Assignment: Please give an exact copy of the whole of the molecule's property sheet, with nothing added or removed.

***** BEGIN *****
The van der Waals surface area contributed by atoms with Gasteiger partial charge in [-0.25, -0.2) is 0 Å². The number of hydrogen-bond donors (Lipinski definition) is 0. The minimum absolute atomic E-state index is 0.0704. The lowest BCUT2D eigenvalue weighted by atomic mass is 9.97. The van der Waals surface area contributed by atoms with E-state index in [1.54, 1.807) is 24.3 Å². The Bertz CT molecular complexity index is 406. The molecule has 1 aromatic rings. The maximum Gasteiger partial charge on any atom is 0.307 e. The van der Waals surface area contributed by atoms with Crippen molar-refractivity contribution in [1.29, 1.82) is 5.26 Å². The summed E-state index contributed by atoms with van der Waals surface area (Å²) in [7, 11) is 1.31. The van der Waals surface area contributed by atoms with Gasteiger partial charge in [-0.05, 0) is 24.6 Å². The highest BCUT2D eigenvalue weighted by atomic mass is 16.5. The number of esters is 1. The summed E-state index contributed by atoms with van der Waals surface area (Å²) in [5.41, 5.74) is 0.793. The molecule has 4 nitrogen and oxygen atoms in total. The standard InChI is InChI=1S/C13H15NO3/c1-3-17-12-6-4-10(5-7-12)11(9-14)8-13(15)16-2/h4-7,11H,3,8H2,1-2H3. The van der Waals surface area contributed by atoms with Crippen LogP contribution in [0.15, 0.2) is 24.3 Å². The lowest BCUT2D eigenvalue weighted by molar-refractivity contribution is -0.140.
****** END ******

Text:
The van der Waals surface area contributed by atoms with Gasteiger partial charge in [-0.25, -0.2) is 0 Å². The number of hydrogen-bond donors (Lipinski definition) is 0. The minimum absolute atomic E-state index is 0.0704. The lowest BCUT2D eigenvalue weighted by atomic mass is 9.97. The van der Waals surface area contributed by atoms with E-state index in [1.54, 1.807) is 24.3 Å². The Bertz CT molecular complexity index is 406. The molecule has 1 aromatic rings. The maximum Gasteiger partial charge on any atom is 0.307 e. The van der Waals surface area contributed by atoms with Crippen molar-refractivity contribution in [1.29, 1.82) is 5.26 Å². The summed E-state index contributed by atoms with van der Waals surface area (Å²) in [7, 11) is 1.31. The van der Waals surface area contributed by atoms with Gasteiger partial charge in [-0.05, 0) is 24.6 Å². The highest BCUT2D eigenvalue weighted by atomic mass is 16.5. The number of esters is 1. The summed E-state index contributed by atoms with van der Waals surface area (Å²) in [5.41, 5.74) is 0.793. The molecule has 4 nitrogen and oxygen atoms in total. The standard InChI is InChI=1S/C13H15NO3/c1-3-17-12-6-4-10(5-7-12)11(9-14)8-13(15)16-2/h4-7,11H,3,8H2,1-2H3. The van der Waals surface area contributed by atoms with Crippen LogP contribution in [0.15, 0.2) is 24.3 Å². The lowest BCUT2D eigenvalue weighted by molar-refractivity contribution is -0.140.